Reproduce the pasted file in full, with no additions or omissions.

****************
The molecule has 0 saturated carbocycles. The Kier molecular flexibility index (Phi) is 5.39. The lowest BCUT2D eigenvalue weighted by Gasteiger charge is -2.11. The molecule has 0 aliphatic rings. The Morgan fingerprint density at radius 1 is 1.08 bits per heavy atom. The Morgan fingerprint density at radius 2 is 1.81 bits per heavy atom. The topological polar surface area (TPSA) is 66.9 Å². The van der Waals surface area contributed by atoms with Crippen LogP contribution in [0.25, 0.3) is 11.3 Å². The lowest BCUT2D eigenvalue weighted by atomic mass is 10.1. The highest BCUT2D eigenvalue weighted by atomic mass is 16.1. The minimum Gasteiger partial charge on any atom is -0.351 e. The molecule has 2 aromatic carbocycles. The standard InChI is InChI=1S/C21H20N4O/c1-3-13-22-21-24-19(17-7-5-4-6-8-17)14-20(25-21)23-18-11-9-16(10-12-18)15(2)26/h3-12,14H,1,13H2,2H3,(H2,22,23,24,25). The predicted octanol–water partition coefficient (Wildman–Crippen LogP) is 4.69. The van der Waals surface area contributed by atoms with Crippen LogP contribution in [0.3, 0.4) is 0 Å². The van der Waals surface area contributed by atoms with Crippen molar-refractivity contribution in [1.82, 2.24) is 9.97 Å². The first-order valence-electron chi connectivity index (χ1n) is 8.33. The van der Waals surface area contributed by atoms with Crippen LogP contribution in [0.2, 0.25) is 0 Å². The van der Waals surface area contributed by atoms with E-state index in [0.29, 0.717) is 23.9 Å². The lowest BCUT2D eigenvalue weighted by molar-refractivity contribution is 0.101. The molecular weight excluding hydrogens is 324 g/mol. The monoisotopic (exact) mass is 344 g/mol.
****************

The molecule has 0 saturated carbocycles. The Kier molecular flexibility index (Phi) is 5.39. The lowest BCUT2D eigenvalue weighted by Gasteiger charge is -2.11. The molecule has 0 aliphatic rings. The Morgan fingerprint density at radius 1 is 1.08 bits per heavy atom. The Morgan fingerprint density at radius 2 is 1.81 bits per heavy atom. The topological polar surface area (TPSA) is 66.9 Å². The van der Waals surface area contributed by atoms with Crippen LogP contribution in [0.25, 0.3) is 11.3 Å². The lowest BCUT2D eigenvalue weighted by atomic mass is 10.1. The highest BCUT2D eigenvalue weighted by atomic mass is 16.1. The minimum Gasteiger partial charge on any atom is -0.351 e. The molecule has 2 aromatic carbocycles. The standard InChI is InChI=1S/C21H20N4O/c1-3-13-22-21-24-19(17-7-5-4-6-8-17)14-20(25-21)23-18-11-9-16(10-12-18)15(2)26/h3-12,14H,1,13H2,2H3,(H2,22,23,24,25). The predicted octanol–water partition coefficient (Wildman–Crippen LogP) is 4.69. The van der Waals surface area contributed by atoms with Crippen LogP contribution in [0.3, 0.4) is 0 Å². The van der Waals surface area contributed by atoms with Crippen molar-refractivity contribution in [1.82, 2.24) is 9.97 Å². The first-order valence-electron chi connectivity index (χ1n) is 8.33. The van der Waals surface area contributed by atoms with Crippen LogP contribution in [0.2, 0.25) is 0 Å². The van der Waals surface area contributed by atoms with E-state index in [0.29, 0.717) is 23.9 Å². The lowest BCUT2D eigenvalue weighted by molar-refractivity contribution is 0.101. The molecular weight excluding hydrogens is 324 g/mol. The monoisotopic (exact) mass is 344 g/mol.